Electrostatic forces have been used to move liquids around such devices. These forces usually induce only very low flow rates, require the use of high electrical potentials, and can often cause significant heating of the solution which may be inappropriate for the materials being used or the reactions to be performed. The use of electromagnetic forces offers a means for manipulating at least slightly conductive liquids in microfluidic devices and systems.
The application of electromagnetic forces to pump and/or confine fluids is not new. It is known that magnetohydrodynamic (MHD) systems are capable of converting electromagnetic energy into mechanical work in fluid media. To date, MHD systems have mostly been used to pump highly conducting fluids such as liquid metals and ionized gases, to study ionospheric/astrophysical plasmas, and to control magnetic fusion devices. Recently, however, MHD micro-pumps in silicon and in ceramic substrates have been constructed demonstrating the ability of such pumps to move liquids through microscale conduits. These efforts, however, have addressed individual pumping devices and have not provided an effective means for either the controlled movement of liquids through a microfluidic network or the efficient mixing of liquids in such microscale environments. Although it is envisioned that this invention will be mostly used in the context of minute devices, the concepts are not limited for small devices and can be applied for large devices as well.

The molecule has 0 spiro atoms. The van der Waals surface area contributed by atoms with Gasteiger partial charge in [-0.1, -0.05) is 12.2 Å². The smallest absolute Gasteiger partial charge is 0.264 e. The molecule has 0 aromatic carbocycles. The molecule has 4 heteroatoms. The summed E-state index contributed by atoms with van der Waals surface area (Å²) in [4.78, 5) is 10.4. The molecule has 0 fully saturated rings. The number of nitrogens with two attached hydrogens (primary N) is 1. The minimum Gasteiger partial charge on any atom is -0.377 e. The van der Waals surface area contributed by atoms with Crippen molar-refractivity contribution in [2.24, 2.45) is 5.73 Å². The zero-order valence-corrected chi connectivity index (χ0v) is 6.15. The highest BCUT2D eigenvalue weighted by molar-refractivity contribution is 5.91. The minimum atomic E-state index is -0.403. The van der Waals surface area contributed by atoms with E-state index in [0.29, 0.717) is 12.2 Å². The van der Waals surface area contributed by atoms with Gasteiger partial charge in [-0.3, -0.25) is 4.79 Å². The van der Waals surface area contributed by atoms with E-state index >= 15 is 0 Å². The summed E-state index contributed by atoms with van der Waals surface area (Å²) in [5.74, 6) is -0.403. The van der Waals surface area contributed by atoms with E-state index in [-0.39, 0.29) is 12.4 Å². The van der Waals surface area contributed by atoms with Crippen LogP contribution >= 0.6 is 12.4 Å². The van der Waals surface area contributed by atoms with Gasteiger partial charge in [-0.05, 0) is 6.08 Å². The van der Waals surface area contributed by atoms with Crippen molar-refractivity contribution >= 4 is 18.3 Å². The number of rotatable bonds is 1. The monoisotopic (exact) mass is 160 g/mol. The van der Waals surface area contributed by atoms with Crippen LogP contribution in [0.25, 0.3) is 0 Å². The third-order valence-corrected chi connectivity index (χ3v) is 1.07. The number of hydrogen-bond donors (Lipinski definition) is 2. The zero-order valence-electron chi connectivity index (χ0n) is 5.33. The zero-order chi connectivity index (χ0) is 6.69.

Relevant publications, each of which are incorporated herein in their entirety, are identified as follows:
Bau, H. H., 2001, A Case for Magnetohydrodynamics, Proceedings of the 2001 ASME International Mechanical Engineering Congress and Exhibition, New York, N.Y. 2001, Nov. 11-16. CD. Vol 2.
Bau, H. H., Zhong, J., and Yi, M., 2001, A Minute Magneto Hydro Dynamic (MHD) Mixer, Sensors and Actuators B, 79/2-3, 205-213.
Bau, H., H., Zhu, J., Qian, S., and Xiang, Y., 2003, A Magneto-Hydrodynamically Controlled Fluidic Network, Sensors and Actuators B, 88, 205-216
Bau. H., H., Zhu, J., Qian, S., Xiang, Y., 2002, A Magneto-Hydrodynamic Micro Fluidic Network, IMECE 2002-33559, Proceedings of IMECE'02, 2002 ASME International Mechanical Engineering Congress & Exposition, New Orleans, La., Nov. 17-22, 2002.
Jang, V., and Lee, S. S., 2000, Theoretical and Experimental Study of MHD (Magneto-hydrodynamic) Micropump, Sensors and Actuators A, 80, 84-89.
Lemoff, A. V., and Lee, A. P., 2000, An AC Magnetohydrodynamic Micropump, Sensors and Actuators B, 63, 178-185.